Despite some concerns, I’ve decided to poke around inside a broken FormLabs Form 1+ laser resin 3D printer while it is running. I think it’ll tell me more about how it was supposed to work, because I didn’t learn very much from just a roster of ICs. But it still wouldn’t tell me everything, because some of its current behavior would be as intended while other behavior would be wrong because the printer is broken. And as my only example of the species, it might be hard to tell which is which.
Before I powered it up, I probed around for all the ground wires. Since the printer is powered by 24V DC delivered through a standard barrel jack, it was least easy to probe for continuity to ground. There was even an exposed pad on the main processor board labeled
GND. Knowing which wire is ground for each connector established a baseline for voltage measurements once I turned the printer on.
The first surprise was on the
GALVO POWER connector. It had three wires colored red, black, and purple. Black was known to be ground. Red was expected to be +24V DC, which was confirmed. I didn’t know what to expect for purple, and it turned out to be -24V DC. Negative voltage! Something I rarely see but it would be consistent with the presence of a ST Micro L79 negative voltage regulator delivering -15V. Which is a mirror match for the L78 positive regulator taking +24V DC and delivering +15V DC. Separately there is an On Semi NCP1117 delivering 3.3V for digital logic.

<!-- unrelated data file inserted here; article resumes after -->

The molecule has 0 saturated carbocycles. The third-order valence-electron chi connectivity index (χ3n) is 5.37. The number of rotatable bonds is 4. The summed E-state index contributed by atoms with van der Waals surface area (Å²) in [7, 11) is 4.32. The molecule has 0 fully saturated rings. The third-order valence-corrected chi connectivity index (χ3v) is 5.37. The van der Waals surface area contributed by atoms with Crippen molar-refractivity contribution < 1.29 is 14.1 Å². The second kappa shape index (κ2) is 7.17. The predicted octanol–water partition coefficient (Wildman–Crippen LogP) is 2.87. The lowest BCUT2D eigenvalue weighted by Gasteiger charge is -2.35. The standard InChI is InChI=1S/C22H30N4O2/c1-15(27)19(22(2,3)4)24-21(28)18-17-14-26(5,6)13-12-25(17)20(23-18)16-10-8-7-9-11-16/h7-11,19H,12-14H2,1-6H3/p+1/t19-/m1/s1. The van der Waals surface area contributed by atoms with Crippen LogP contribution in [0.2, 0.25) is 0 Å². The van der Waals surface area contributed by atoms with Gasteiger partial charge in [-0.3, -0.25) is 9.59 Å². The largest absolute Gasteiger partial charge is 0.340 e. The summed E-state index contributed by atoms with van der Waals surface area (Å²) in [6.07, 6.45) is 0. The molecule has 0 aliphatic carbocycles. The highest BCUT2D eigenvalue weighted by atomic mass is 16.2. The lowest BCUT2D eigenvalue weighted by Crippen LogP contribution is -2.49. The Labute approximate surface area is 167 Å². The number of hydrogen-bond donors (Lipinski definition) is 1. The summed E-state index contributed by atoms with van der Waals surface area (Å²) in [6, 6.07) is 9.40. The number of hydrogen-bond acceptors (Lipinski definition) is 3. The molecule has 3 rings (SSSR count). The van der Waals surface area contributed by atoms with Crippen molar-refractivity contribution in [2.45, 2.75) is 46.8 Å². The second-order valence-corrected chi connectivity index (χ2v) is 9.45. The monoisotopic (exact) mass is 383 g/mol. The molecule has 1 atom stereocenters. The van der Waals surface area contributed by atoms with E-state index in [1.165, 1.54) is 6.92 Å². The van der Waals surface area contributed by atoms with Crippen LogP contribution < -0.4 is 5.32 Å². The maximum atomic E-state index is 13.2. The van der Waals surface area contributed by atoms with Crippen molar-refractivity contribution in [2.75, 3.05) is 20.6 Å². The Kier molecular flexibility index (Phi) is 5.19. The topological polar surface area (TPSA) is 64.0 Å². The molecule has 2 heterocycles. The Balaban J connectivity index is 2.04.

GALVO SIGNAL, it had three wires colored black, white, and red. Again I knew black was ground from earlier probing. Once the system was powered on, I saw white wire voltage stayed pretty consistent at 2.5V DC. The red wire was where interesting things happened: It varied between 0V to 5V relative to ground (or -2.5V to +2.5V relative to white wire) while this printer went through the motion of printing, blissfully unaware its galvanometer control system was fried. Plotting X and Y galvo signals against each other on my oscilloscope’s XY mode, it sure looks like a laser draw path. That is, as long as we ignore that diagonal noise I blame on my beginner level oscilloscope skill. Anyway, noise aside, it shows this 0-5V (Or -2.5 to +2.5V) analog voltage is how mainboard commands galvo position. This scorched control board couldn’t translate those commands into galvanometer movement, but I wanted to see if anything is getting to those galvanometers at all.